If you lead an adult education course or book discussion group at a Catholic parish, the next book you should consider working through is Michael Paul Gallagher’s Faith Maps. In the introduction to the work, Gallagher describes his purpose in this way: “I hope to offer others the fruits of my reflecting on faith, a personal adventure that has lasted half a century [N.B.: Gallagher, a Jesuit, was a lecturer in modern literature at University College, Dublin, before moving to Rome nearly twenty years ago to teach fundamental theology]. More specifically, I want to gather from the wisdom of ten major writers, and to let their wisdom reach people who cannot devote so much time to reading” (2). At this task, Gallagher succeeds admirably. Faith Maps is a readily accessible work, but this accessibility in no way detracts from the wealth of wisdom contained in its pages. This small monograph is impressive on a number of different levels, but Gallagher is especially to be commended for the breadth of material he covers and for the hermeneutical generosity that he extends towards his interlocutors.
As an explanation of the work’s title, Gallagher writes: “The book is entitled ‘Faith Maps’ in the sense that each chapter takes a religious thinker and asks how he or she would point us in the direction of Christian faith. The focus will be more on how we can move towards the possibility of religious belief, and less on the content of what we believe” (3). Gallagher’s emphasis on “how we can move towards the possibility of religious belief” weaves a thread throughout all ten chapters. Even when treating the work of a more traditional and dialectical theologian like Joseph Ratzinger, Gallagher sifts out those elements of Razinger’s thought that specifically relate to the process of fostering a living and vibrant faith. Gallagher makes it clear that in doing so he does not intend to downplay the significance of doctrine; rather, his choice in this respect has to do with his sense that the contemporary crisis of religious belief often involves existential concerns more than intellectual doubt. Regarding this issue, Gallagher points to Karl Rahner as a model: “Talking about God in a merely doctrinal or ‘propositional’ sense was out of touch with what [Rahner] sensed to be the hungers and needs of the age. It was not a question of watering down the faith (as he has sometimes been accused of doing) but of doing justice to possible journeys of faith in a new moment of culture” (37). The latter part of this quotation succinctly captures the central aim of Gallagher’s work.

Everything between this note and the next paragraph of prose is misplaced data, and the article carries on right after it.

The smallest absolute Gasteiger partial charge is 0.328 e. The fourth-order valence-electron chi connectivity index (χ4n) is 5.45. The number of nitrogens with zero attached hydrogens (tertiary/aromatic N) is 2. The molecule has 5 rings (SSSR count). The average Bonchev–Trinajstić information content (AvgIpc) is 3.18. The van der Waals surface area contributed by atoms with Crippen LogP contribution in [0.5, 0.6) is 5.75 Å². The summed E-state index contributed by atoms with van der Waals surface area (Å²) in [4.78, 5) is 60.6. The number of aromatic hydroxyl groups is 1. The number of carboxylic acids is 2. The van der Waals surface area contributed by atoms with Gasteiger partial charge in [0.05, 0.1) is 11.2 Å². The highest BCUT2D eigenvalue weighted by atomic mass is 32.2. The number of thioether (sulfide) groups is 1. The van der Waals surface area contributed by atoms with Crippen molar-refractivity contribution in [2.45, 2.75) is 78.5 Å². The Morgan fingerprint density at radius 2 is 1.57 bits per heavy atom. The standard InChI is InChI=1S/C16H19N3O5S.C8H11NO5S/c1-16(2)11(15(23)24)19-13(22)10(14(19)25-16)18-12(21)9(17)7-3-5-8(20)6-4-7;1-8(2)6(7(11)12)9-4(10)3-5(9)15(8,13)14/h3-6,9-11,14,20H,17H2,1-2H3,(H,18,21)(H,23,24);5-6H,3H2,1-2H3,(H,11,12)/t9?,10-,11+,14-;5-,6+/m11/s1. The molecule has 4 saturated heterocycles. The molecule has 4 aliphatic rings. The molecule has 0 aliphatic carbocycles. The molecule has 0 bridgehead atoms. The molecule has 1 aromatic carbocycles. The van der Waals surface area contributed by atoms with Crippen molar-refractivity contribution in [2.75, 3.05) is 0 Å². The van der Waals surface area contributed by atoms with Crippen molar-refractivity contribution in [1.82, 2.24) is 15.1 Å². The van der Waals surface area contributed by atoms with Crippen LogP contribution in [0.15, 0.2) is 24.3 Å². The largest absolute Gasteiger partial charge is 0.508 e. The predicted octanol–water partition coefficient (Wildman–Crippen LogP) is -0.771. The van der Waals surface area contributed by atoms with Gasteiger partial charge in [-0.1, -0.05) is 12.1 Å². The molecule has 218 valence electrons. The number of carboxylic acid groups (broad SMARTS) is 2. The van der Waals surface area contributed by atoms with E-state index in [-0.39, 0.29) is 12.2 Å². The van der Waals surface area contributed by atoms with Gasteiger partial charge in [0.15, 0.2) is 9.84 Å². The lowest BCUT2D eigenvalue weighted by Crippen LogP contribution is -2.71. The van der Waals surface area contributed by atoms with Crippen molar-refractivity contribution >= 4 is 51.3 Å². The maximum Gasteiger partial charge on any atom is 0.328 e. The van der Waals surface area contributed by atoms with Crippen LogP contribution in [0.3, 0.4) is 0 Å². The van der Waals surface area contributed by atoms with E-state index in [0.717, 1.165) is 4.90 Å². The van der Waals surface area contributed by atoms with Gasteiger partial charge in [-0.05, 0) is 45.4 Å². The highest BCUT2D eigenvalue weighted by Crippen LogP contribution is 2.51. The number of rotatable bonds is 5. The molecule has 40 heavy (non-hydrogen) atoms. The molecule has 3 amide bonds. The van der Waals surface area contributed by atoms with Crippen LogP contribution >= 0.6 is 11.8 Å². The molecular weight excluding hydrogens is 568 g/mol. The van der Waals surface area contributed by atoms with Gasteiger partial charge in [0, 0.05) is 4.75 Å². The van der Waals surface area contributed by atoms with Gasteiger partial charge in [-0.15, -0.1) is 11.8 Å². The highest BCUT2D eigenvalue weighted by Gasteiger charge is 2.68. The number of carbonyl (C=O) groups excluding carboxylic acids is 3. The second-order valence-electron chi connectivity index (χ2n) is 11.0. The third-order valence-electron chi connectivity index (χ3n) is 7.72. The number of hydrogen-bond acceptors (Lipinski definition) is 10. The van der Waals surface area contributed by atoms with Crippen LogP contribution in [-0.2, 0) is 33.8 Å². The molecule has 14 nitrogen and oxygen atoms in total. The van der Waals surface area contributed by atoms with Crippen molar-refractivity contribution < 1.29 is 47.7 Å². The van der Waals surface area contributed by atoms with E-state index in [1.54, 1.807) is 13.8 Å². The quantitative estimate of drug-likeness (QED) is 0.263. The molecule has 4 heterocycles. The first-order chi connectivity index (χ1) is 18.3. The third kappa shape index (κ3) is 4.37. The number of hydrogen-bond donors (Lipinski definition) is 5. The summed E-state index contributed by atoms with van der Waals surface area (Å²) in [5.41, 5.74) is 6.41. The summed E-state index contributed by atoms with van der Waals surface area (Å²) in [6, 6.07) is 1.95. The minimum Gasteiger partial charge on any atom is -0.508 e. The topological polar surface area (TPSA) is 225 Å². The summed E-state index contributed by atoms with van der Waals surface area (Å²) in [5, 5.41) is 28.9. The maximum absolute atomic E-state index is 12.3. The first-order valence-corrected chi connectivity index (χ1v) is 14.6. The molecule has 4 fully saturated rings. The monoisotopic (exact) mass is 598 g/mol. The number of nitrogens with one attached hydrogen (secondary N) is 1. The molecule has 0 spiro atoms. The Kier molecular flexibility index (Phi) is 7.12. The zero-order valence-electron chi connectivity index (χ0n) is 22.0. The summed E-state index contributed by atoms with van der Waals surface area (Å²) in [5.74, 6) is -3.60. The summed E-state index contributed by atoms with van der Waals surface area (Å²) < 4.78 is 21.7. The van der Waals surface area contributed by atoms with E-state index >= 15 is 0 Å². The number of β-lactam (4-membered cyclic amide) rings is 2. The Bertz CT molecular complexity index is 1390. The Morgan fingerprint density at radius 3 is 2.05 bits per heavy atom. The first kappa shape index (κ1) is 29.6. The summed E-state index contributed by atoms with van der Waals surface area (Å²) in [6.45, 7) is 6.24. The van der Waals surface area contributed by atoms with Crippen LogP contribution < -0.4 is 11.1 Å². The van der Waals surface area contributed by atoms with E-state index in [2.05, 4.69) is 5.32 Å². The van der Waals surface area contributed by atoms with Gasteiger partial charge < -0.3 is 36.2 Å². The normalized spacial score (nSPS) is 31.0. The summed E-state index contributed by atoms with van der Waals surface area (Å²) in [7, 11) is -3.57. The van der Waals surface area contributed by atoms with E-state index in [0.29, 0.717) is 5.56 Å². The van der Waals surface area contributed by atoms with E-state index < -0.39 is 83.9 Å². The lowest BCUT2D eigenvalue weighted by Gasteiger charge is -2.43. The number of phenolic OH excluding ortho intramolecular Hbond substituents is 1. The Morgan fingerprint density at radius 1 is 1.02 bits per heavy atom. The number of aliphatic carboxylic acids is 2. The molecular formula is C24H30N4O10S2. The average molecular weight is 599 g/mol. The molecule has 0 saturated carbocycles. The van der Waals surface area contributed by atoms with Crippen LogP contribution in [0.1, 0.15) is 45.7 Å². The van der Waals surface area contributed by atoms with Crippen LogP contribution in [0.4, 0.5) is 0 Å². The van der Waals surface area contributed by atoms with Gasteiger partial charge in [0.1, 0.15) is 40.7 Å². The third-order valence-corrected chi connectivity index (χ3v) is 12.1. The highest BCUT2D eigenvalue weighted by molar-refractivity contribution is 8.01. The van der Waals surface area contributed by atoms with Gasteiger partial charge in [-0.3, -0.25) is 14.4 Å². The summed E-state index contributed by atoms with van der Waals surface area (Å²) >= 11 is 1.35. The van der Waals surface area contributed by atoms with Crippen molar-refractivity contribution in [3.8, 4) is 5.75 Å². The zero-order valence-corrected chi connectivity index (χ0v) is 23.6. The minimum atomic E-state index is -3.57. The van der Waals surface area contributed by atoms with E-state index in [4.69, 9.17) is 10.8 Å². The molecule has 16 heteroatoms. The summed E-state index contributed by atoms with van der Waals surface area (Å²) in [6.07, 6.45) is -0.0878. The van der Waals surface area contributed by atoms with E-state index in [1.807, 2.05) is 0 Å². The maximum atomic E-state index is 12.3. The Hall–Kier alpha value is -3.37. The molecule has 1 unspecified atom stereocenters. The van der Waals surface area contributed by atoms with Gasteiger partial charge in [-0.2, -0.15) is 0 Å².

The mention of Ratzinger and Rahner in the above paragraph points to another conspicuous strength of Faith Maps: namely, the diversity of voices that Gallagher draws upon. As many readers of this website probably well know, it can often prove difficult to find books for ecclesial and academic contexts that do not lean too heavily towards the theological left or right, and thus that risk alienating from the outset a certain portion of one’s students. Gallagher’s book sidesteps this problem by choosing “religious explorers” from across the theological spectrum. While I lack empirical data, I imagine that there are not many books now available in which one can find sympathetic treatments of both Newman and Blondel, Balthasar and Lonergan, Rahner and Ratzinger. Moreover, Gallagher avoids the faux pas of reserving space only for male figures, even if Flannery O’Connor and Dorothee Soelle are outnumbered 5 to 1 by their male counterparts.
Again, I highly recommend this work. In a historical context in which very few of us have the time available to work through the major treatises of the above mentioned writers, Michael Paul Gallagher has done us a great service by distilling some of their most important insights and organizing these insights into a compelling spiritual reflection. His Faith Maps should prove beneficial to those who are seeking to deepen their faith, as well as those who are hoping to discover faith for the first time.